Adhering to high ethical standards and being morally upright might sometimes be incompatible with governing effectively. In some situations, politicians must decide between adopting a utilitarian decision (a decision that, even if it contravenes moral principles, leads to the optimal outcome and the maximization of aggregate welfare) or a deontological decision (a decision guided by the idea that there are moral standards that should never be violated, even if violating them would lead to a maximization of aggregate welfare). In this paper I analyze if the way in which politicians react to this type of dilemmas is consequential for how citizens evaluate them. The empirical analyses draw on a survey experiment based on a sacrificial moral dilemma applied to a political crisis. The experiment was included in a survey with 1,000 respondents fielded in Spain. Through this survey experiment I examine participants’ evaluations of a fictitious politician that in the context of a terrorist threat makes either a utilitarian judgement and decision (it is better to save 50 people, even if it involves sacrificing 10 innocent people) or a deontological judgement and decision (purposefully sacrificing 10 innocent people is just morally wrong, even if it saves 50 people). The results of the experiment indicate that politicians who adopt a deontological decision are more trusted and better evaluated, but the effect of adopting either a deontological or utilitarian decision on the evaluations of politicians is moderated by individuals’ left-right ideology.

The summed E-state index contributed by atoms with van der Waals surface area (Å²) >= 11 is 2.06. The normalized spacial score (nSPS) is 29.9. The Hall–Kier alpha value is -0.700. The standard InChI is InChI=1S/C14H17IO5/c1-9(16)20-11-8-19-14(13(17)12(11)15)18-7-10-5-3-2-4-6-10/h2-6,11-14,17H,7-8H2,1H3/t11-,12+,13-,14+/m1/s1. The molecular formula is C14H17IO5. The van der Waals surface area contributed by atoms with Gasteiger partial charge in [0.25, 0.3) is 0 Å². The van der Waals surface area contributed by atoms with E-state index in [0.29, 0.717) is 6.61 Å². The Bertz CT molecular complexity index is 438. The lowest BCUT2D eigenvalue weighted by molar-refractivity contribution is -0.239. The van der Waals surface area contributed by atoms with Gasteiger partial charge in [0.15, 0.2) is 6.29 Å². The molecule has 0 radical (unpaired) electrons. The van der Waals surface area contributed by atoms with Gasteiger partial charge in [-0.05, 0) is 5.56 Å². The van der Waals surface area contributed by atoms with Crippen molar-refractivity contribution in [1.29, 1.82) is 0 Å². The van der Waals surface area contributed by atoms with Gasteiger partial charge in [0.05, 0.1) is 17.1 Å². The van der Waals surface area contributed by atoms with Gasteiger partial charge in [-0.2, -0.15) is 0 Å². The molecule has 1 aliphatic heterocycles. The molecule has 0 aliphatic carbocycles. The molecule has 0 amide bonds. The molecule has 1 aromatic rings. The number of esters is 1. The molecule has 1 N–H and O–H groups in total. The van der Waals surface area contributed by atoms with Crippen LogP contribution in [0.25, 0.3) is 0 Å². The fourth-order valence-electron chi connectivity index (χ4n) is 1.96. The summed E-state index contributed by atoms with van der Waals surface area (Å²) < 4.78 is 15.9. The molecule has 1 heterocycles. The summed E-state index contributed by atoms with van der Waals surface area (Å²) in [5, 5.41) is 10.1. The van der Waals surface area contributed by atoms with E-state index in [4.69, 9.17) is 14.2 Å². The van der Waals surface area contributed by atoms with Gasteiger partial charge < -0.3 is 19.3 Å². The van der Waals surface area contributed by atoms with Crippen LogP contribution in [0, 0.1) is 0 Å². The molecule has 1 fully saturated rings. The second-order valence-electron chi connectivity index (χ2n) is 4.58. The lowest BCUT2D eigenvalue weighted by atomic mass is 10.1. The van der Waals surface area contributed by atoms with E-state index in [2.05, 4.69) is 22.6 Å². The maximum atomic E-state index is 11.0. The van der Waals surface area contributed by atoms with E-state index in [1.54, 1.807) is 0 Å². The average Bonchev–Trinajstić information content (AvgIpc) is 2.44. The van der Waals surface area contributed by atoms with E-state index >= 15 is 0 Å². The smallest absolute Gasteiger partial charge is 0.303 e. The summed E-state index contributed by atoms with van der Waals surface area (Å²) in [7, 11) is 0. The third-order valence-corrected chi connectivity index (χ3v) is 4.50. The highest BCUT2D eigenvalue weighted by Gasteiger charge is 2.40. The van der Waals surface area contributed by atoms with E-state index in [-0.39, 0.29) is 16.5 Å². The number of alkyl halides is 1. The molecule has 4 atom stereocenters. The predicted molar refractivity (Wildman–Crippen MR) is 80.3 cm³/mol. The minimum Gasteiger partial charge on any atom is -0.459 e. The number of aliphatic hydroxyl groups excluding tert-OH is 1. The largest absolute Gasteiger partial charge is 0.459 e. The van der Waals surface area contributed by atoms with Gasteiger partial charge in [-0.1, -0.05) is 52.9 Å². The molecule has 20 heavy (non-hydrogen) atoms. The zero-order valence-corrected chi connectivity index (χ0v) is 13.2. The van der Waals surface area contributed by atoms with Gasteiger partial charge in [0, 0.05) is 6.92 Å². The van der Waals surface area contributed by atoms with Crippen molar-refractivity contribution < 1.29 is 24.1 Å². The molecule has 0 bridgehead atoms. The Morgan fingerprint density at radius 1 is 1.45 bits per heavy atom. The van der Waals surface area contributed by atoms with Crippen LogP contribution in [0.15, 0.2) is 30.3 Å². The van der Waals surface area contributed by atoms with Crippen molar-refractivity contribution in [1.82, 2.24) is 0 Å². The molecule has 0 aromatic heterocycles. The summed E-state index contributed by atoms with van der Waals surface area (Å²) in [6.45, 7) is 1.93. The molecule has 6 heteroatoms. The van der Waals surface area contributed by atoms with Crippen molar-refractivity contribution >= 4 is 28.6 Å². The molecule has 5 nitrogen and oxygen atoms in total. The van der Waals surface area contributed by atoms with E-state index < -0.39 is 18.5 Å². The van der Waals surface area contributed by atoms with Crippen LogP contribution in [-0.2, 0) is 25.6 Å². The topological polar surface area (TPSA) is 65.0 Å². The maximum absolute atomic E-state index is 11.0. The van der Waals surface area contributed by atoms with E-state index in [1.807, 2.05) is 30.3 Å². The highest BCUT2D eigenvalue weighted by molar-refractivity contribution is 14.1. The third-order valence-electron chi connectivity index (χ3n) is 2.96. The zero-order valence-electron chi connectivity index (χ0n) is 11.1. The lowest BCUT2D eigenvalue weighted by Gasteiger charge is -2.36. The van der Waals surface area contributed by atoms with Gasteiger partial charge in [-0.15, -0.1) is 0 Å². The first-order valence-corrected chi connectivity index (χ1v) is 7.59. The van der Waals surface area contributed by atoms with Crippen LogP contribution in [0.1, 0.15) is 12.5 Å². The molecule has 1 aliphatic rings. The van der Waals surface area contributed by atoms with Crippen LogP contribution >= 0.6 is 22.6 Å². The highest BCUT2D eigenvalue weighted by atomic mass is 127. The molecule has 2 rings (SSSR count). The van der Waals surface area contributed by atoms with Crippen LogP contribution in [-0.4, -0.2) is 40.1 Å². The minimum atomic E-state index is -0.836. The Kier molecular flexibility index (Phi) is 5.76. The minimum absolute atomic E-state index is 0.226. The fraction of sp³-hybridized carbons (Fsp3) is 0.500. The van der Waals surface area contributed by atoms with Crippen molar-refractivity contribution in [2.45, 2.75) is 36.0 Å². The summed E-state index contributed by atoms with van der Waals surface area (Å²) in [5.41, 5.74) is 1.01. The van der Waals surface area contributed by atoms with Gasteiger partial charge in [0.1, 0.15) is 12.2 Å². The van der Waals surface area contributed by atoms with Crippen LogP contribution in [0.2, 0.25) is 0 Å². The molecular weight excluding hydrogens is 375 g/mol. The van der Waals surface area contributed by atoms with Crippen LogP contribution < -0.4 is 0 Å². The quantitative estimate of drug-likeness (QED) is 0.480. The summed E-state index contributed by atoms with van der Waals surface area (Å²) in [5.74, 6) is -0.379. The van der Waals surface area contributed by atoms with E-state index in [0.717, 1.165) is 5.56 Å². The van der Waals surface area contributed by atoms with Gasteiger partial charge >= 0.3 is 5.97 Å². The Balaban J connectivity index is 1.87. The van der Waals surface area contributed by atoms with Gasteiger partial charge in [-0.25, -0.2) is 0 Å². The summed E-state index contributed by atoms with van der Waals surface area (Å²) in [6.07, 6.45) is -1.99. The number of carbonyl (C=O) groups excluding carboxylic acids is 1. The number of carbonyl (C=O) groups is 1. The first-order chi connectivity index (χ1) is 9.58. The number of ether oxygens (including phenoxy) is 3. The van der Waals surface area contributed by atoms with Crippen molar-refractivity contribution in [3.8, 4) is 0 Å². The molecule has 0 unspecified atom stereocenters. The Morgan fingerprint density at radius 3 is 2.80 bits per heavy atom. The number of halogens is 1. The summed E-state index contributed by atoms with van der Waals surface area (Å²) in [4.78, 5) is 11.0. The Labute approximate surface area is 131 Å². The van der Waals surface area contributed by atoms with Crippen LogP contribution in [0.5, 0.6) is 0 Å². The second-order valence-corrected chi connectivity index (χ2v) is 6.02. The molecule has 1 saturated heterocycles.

Read the blogpost summarizing some results here.